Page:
Flybe ‘grounds planes’ as firm on verge of imminent collapse

Flybe is facing fresh doubts over its future after failing to secure a £100 million loan – with reports flights have been grounded tonight amid speculation it is on the brink of collapse.

There are multiple reports of passengers being turned away at UK airports.

The struggling airline was saved from collapse earlier this year but has been unable to obtain the finance from the Government.

Following the reports of disruption to flights at Glasgow Airport, Flybe said there had been a "miscommunication" over refuelling of two services to Birmingham.

A spokeswoman said: "Flybe can confirm that, following a miscommunication regarding re-fuelling this evening, two flights were delayed and that due to the crew now being out of hours, have been cancelled. Normal operations have now resumed.

"We sincerely apologise to those passengers inconvenienced by the disruption to their travel plans."

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BBC News reports that Flybe is set to collapse within hours – putting 2,000 jobs at risk.

It is reported that the struggling airline will make an announcement ceasing operations after last in-air plane lands at 11pm.

Passengers reported being turned away from their flights as staff informed them there would be no more flights.

Peter Smith, an ITV journalist, tweeted: "Has Flybe just ceased operating in front of my eyes?

"Waiting to board a FlyBe flight to Birmingham and all of their flights have just been cancelled.

"Advice from staff is FlyBe 'definitely will not be flying out tomorrow either'.''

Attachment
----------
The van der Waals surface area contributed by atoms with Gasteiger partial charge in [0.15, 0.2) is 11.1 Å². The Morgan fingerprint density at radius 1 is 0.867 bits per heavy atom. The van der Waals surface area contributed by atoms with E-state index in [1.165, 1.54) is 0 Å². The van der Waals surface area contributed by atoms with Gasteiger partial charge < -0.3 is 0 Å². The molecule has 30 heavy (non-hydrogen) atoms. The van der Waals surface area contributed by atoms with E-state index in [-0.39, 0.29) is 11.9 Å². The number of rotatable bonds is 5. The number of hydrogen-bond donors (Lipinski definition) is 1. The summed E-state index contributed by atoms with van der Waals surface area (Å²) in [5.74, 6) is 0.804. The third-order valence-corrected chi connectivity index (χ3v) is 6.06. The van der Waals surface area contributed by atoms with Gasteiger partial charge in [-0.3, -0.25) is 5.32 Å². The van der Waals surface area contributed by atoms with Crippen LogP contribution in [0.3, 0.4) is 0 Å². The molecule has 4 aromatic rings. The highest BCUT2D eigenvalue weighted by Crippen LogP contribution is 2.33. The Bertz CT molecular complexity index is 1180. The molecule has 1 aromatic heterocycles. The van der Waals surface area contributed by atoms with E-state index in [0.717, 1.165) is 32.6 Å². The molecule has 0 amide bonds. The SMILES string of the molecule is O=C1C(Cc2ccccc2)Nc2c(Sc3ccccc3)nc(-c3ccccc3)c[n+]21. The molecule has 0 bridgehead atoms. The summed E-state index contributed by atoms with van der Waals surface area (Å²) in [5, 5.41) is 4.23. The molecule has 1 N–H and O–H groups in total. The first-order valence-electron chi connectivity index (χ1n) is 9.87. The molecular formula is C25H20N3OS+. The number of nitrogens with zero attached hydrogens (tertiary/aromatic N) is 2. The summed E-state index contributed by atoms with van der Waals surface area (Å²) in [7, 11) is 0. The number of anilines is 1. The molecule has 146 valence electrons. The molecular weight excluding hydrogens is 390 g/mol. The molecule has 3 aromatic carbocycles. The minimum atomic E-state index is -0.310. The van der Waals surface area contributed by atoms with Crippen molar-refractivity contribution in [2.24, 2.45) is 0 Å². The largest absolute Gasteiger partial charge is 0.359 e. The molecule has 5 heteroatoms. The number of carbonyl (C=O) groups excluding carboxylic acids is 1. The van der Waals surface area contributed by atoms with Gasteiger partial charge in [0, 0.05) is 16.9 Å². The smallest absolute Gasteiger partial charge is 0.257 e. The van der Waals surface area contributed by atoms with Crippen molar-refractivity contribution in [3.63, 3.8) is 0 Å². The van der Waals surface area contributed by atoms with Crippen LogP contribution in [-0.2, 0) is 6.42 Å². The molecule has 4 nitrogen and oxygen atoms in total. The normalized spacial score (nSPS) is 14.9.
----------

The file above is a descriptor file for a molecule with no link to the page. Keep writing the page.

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People briefed on the regional carrier's situation told the Financial Times that the company only has enough resources to survive "until the end of this month".

Flybe has been hit by a slump in bookings since the outbreak of the coronavirus.

The coronavirus impact on travel "has made a bad situation much worse," insides told the BBC.

As part of the January rescue deal, it agreed an arrangement to defer tax payments of "less than £10 million" with HM Revenue and Customs.

Ministers also agreed to hold a review into Air Passenger Duty (APD).

The structure of APD – which adds £26 to the price of most return domestic flights such as those operated by Flybe – could be altered in next week's Budget.

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Garry Graham, deputy general secretary of the Prospect union, said: "Flybe provides important transport connections to and from parts of the UK where other viable options often don't exist.

"A number of regional airports are highly reliant on Flybe for most or all of their scheduled services.

"Reports that the Government may fail to provide the loan that is required as part of a package of rescue measures is very worrying.

"This risks the Government turning its back on these areas of the country and the workers at those airports.

"The Government needs to come forward with concrete proposals on how it will support the services Flybe provides and is a crucial test of its commitment to every region of the UK."

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Flybe serves around 170 destinations and has a major presence at UK airports such as Aberdeen, Belfast City, Manchester and Southampton.

It flies the most UK domestic routes between airports outside London.

A series of issues have affected the airline's finances, including rising fuel costs, falling demand, competition from road, rail and other airlines, plus a weakening of the pound.

It was bought by a consortium comprising Virgin Atlantic, Stobart Group and Cyrus Capital in February 2019, but has continued to make losses.

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Rival Ryanair has predicted the drop in demand for flights due to the coronavirus will result in some European airlines failing in the coming weeks.

A Flybe spokesman would not comment on its financial situation.

A Department for Transport spokeswoman said: "We won't comment on speculation."

At the time of Flybe's rescue, rival airlines complained that they should not be penalised for their own success and should also be given a tax holiday.

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